MusicWatch Weekly: Notes of hope
While last week’s un-popular vote may have represented the last throes of a fearful Old Regime soon to be swept aside by a younger, more diverse world, we can draw hope from the signs of artistic renewal sprouting in Oregon. This week’s musical offerings include concerts featuring new music by composers of the nasty gender so victimized by the next chief executive, the premiere of a major work written under the shadow of the kind of repressive regime we hope we can avoid here over the next quadrennium, a multimedia work that favors environmental protection created by an African American composer , a new opera dealing with undocumented immigrants and a few musical museum pieces too. Please add your recommendations for this week’s music to the comments section below.
“Heart of a Forest”
Dj Spooky, November 9, Cheatham Hall, Portland’s World Forestry Center, November 10 Newport Performing Arts Center, 777 W. Olive Street, Newport, November 11. High Desert Museum, 59800 South Hwy 97, Bend.
Read my ArtsWatch preview of the multimedia performance born in an Oregon forest.
Collectif9, Alberta Rose Theatre, 3000 NE Alberta St. Portland.
Classical music concerts have been losing young listeners for decades now, and a big reason isn’t the music itself, but the archaic 19th century ways it’s usually presented. Visionary ensembles like Portland’s ARCO-PDX (which would have made a splendid opening act for this Friends of Chamber Music concert) and this Montreal nonet want to reach today’s audiences by bringing the music to them in ways that feel normal and relevant to their experience of every other kind of music. Their “Volksmobiles” program features amplification, rock concert style lighting, and folk inspired classical music by Bartok, Brahms, Piazzolla, contemporary Argentine American composer Osvaldo Golijov, and more.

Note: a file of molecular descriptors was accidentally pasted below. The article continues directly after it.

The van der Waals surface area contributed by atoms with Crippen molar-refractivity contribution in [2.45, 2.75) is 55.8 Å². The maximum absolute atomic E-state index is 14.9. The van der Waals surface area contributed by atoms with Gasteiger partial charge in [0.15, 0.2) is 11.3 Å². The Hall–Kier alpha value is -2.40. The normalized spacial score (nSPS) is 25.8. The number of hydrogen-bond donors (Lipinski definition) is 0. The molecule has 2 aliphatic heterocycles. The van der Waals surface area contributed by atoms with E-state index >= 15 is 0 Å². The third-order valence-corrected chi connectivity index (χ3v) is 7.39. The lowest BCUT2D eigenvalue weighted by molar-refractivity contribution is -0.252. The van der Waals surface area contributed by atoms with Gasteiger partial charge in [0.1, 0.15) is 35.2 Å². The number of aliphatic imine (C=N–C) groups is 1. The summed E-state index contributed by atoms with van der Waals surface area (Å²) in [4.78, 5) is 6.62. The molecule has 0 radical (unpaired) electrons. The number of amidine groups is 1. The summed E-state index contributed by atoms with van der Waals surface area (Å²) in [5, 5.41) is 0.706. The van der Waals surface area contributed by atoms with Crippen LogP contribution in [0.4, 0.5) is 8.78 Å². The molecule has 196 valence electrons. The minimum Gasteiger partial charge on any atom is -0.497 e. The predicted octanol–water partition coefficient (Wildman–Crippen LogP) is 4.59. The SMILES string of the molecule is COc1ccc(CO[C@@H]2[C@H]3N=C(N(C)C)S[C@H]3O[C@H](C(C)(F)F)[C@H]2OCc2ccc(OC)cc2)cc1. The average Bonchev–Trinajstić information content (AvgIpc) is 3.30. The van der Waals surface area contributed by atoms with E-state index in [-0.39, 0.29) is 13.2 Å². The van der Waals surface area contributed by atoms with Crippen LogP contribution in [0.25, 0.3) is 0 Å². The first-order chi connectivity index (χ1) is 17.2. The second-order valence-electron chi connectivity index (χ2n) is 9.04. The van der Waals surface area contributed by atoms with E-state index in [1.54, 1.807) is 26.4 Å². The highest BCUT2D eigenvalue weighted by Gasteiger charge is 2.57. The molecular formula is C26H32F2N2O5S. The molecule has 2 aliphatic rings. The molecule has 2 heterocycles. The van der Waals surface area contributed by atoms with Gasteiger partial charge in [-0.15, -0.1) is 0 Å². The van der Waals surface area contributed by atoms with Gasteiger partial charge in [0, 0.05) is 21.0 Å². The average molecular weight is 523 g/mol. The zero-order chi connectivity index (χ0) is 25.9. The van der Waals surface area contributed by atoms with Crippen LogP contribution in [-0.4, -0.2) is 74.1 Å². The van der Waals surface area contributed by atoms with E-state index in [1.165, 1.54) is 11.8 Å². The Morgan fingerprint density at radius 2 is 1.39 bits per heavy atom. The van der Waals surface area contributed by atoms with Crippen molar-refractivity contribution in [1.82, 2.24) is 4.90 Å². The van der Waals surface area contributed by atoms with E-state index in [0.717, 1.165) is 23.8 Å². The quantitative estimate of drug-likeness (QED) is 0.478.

collectif9 TEASER (eng version) from collectif9 on Vimeo.
Calidore String Quartet
Winningstad Theatre, 1111 SW Broadway, Portland.
The latest in the string of dynamic young string quartets Chamber Music Northwest has been bringing to Portland lately performs classics by Haydn and Mendelssohn and a new piece composed for them by young Pulitzer Prize winning composer Carolyn Shaw, of Roomful of Teeth.
November 10 – 13
Lincoln Hall, Portland State University, 1620 SW Park Ave. Portland.
Read Claire Sykes’s ArtsWatch preview of Portland Piano International’s four day festival of modernist piano music.
Eugene Vocal Arts and Eugene Concert Choir
Beall Concert Hall, University of Oregon, Eugene.
The big piece on the program is a genuine 18th century classic: the Magnificat of CPE Bach, whose own stirring music has unfortunately been overshadowed by his dad Johann’s and his ne’er-do-well fictional bro, PDQ. The latter’s Bluegrass Cantata ingeniously and sometimes hilariously blends familiar Baroque sounds with faux folk fun (“Go I now up Cripple Creek!”).
Classic Pianos, 3003 SE Milwaukie Ave, Portland.
Violinist Hannah Leland and pianist Aimee Fincher play an all-American program of great 20th century works by Charles Ives, Roy Harris, and the underrated one-time ‘bad boy of music,’ George Antheil — including the premiere of recently discovered arrangements of some of the Paris-New York-LA composer’s music to a 1947 film.
New Muses: Music by and about Women
November 11 and 13
PSU Choirs, First United Methodist Church, Portland.